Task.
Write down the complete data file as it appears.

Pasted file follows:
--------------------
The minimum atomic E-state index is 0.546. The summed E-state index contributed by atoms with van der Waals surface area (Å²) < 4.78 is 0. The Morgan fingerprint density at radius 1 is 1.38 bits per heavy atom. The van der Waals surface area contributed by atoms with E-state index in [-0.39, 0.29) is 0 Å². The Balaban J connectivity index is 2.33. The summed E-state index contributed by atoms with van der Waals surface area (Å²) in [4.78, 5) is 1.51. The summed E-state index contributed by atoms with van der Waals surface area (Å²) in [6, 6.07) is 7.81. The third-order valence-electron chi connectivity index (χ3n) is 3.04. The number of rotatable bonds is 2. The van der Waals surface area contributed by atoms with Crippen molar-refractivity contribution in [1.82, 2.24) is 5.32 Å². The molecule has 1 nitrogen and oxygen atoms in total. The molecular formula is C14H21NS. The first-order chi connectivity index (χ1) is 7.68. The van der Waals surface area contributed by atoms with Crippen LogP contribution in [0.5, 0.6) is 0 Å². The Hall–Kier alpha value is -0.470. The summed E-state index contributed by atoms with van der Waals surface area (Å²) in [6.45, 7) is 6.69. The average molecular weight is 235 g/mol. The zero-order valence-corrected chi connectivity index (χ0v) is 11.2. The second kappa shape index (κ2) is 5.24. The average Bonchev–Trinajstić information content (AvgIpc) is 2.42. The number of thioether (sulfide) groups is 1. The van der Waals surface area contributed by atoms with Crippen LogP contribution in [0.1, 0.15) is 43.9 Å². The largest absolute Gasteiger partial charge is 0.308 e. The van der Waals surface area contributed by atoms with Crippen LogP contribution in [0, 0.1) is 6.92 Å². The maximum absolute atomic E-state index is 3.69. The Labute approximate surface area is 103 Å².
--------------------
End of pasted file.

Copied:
The minimum atomic E-state index is 0.546. The summed E-state index contributed by atoms with van der Waals surface area (Å²) < 4.78 is 0. The Morgan fingerprint density at radius 1 is 1.38 bits per heavy atom. The van der Waals surface area contributed by atoms with E-state index in [-0.39, 0.29) is 0 Å². The Balaban J connectivity index is 2.33. The summed E-state index contributed by atoms with van der Waals surface area (Å²) in [4.78, 5) is 1.51. The summed E-state index contributed by atoms with van der Waals surface area (Å²) in [6, 6.07) is 7.81. The third-order valence-electron chi connectivity index (χ3n) is 3.04. The number of rotatable bonds is 2. The van der Waals surface area contributed by atoms with Crippen molar-refractivity contribution in [1.82, 2.24) is 5.32 Å². The molecule has 1 nitrogen and oxygen atoms in total. The molecular formula is C14H21NS. The first-order chi connectivity index (χ1) is 7.68. The van der Waals surface area contributed by atoms with Crippen LogP contribution in [0.5, 0.6) is 0 Å². The Hall–Kier alpha value is -0.470. The summed E-state index contributed by atoms with van der Waals surface area (Å²) in [6.45, 7) is 6.69. The average molecular weight is 235 g/mol. The zero-order valence-corrected chi connectivity index (χ0v) is 11.2. The second kappa shape index (κ2) is 5.24. The average Bonchev–Trinajstić information content (AvgIpc) is 2.42. The number of thioether (sulfide) groups is 1. The van der Waals surface area contributed by atoms with Crippen LogP contribution in [0.1, 0.15) is 43.9 Å². The largest absolute Gasteiger partial charge is 0.308 e. The van der Waals surface area contributed by atoms with Crippen LogP contribution in [0, 0.1) is 6.92 Å². The maximum absolute atomic E-state index is 3.69. The Labute approximate surface area is 103 Å².